According to him, for mid-sized organisations, it makes better busi -ness sense to go for the franchise model, especially in smaller cities. “If the retail area is 1,000-1,200 sq ft, then try to rope in a partner to run the store. Only if the retail area is around 10,000 sq ft should one opt for a self-owned store. The return on investment works out only if you have a huge space,” he elaborates. His manufacturing model is similar to his retail one: he owns 10 manufacturing units and when necessary outsources work.

Nagpal has plans to have 150 outlets by the end of 2007, which hopefully would push up his turnover to Rs 150 crore in 2007-8. For the success of Ethnic World, Nagpal has two simple mantras: pricing and his core team. “I have kept my brand 30-35% cheaper than my competitors, without compromising on the quality of the product,” he says. And among the 700-odd people he employs, he has a core group of about 10 who have been empowered to take major business decisions. “That’s one of the first lessons I learnt: treat your core team as partners and not as employees. The only way you can grow is if they grow,” he says. The same principle holds true for his franchises. For obvious reasons, his growth depends a lot on them.

And the third corner in this growth stratagem is the customer. He admits to personally interacting with customers whenever he visits the outlets (both franchisee and company-owned). “That’s the only way you can know if your product suits your target consumer or not. Better to get information first-hand than to theorise over customerneeds in a boardroom,” he explains. Besides the expansion plan that he has chalked out for the domestic market, Nagpal has set his eyes on foreign shores. He says that though Ethnic World garments do sell abroad, the numbers are minuscule. He has already set the ball rolling towards opening exclusive outlets in the UK, US and Canada— countries with a strong non-resident Indian presence.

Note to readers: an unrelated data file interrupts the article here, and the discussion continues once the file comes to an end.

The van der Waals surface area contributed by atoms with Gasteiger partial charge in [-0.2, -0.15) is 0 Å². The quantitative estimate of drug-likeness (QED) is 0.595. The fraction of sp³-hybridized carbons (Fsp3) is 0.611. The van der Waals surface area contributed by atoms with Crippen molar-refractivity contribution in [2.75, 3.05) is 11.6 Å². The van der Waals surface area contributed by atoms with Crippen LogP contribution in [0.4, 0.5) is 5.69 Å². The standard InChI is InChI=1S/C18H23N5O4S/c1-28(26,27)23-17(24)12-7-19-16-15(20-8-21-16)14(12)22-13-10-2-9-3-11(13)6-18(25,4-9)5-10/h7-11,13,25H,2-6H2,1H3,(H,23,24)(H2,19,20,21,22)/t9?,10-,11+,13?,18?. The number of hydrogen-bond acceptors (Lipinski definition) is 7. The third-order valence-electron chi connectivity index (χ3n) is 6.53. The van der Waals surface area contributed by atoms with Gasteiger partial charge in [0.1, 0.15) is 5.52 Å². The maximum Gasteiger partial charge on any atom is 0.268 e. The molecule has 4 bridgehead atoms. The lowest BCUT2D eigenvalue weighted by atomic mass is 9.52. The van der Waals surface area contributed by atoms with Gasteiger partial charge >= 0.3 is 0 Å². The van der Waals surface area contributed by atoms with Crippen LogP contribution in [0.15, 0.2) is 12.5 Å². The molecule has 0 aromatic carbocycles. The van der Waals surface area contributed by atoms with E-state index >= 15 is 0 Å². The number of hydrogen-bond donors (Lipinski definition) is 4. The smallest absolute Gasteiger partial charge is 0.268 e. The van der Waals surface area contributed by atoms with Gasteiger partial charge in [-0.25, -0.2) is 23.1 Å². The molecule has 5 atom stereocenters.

He hasn’t sought any partners yet but over the last few years his brother and sister have joined him to help with the backroom work. Among all the hoopla of expansion and higher turnover, Nagpal remains shy about his many achievements. All he would say as a parting quote is that he hopes his customers would continue to think of his brand as a synonym for quality.